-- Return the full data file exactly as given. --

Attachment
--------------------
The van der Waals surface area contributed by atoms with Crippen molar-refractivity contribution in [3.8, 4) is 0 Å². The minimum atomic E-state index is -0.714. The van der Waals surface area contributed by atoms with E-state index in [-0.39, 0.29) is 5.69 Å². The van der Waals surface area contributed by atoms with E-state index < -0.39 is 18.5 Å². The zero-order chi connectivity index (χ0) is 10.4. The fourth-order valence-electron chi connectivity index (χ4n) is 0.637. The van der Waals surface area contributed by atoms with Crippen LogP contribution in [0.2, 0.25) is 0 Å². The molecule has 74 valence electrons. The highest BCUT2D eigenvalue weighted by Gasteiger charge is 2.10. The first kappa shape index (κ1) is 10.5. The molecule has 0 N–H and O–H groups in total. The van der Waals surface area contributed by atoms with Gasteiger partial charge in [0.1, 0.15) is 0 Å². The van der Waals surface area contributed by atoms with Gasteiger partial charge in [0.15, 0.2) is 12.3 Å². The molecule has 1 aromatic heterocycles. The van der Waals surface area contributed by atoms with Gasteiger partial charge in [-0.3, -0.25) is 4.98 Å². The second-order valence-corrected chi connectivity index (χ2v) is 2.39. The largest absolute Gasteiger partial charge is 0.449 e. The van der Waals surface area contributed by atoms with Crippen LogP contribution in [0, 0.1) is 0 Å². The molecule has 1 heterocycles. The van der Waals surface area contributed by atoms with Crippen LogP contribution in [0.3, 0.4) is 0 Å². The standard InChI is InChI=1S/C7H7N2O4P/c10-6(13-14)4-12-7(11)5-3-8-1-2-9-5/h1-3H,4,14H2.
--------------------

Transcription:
The van der Waals surface area contributed by atoms with Crippen molar-refractivity contribution in [3.8, 4) is 0 Å². The minimum atomic E-state index is -0.714. The van der Waals surface area contributed by atoms with E-state index in [-0.39, 0.29) is 5.69 Å². The van der Waals surface area contributed by atoms with E-state index < -0.39 is 18.5 Å². The zero-order chi connectivity index (χ0) is 10.4. The fourth-order valence-electron chi connectivity index (χ4n) is 0.637. The van der Waals surface area contributed by atoms with Crippen LogP contribution in [0.2, 0.25) is 0 Å². The molecule has 74 valence electrons. The highest BCUT2D eigenvalue weighted by Gasteiger charge is 2.10. The first kappa shape index (κ1) is 10.5. The molecule has 0 N–H and O–H groups in total. The van der Waals surface area contributed by atoms with Gasteiger partial charge in [0.1, 0.15) is 0 Å². The van der Waals surface area contributed by atoms with Gasteiger partial charge in [0.15, 0.2) is 12.3 Å². The molecule has 1 aromatic heterocycles. The van der Waals surface area contributed by atoms with Gasteiger partial charge in [-0.3, -0.25) is 4.98 Å². The second-order valence-corrected chi connectivity index (χ2v) is 2.39. The largest absolute Gasteiger partial charge is 0.449 e. The van der Waals surface area contributed by atoms with Crippen LogP contribution in [0, 0.1) is 0 Å². The molecule has 1 heterocycles. The van der Waals surface area contributed by atoms with Crippen LogP contribution in [0.3, 0.4) is 0 Å². The standard InChI is InChI=1S/C7H7N2O4P/c10-6(13-14)4-12-7(11)5-3-8-1-2-9-5/h1-3H,4,14H2.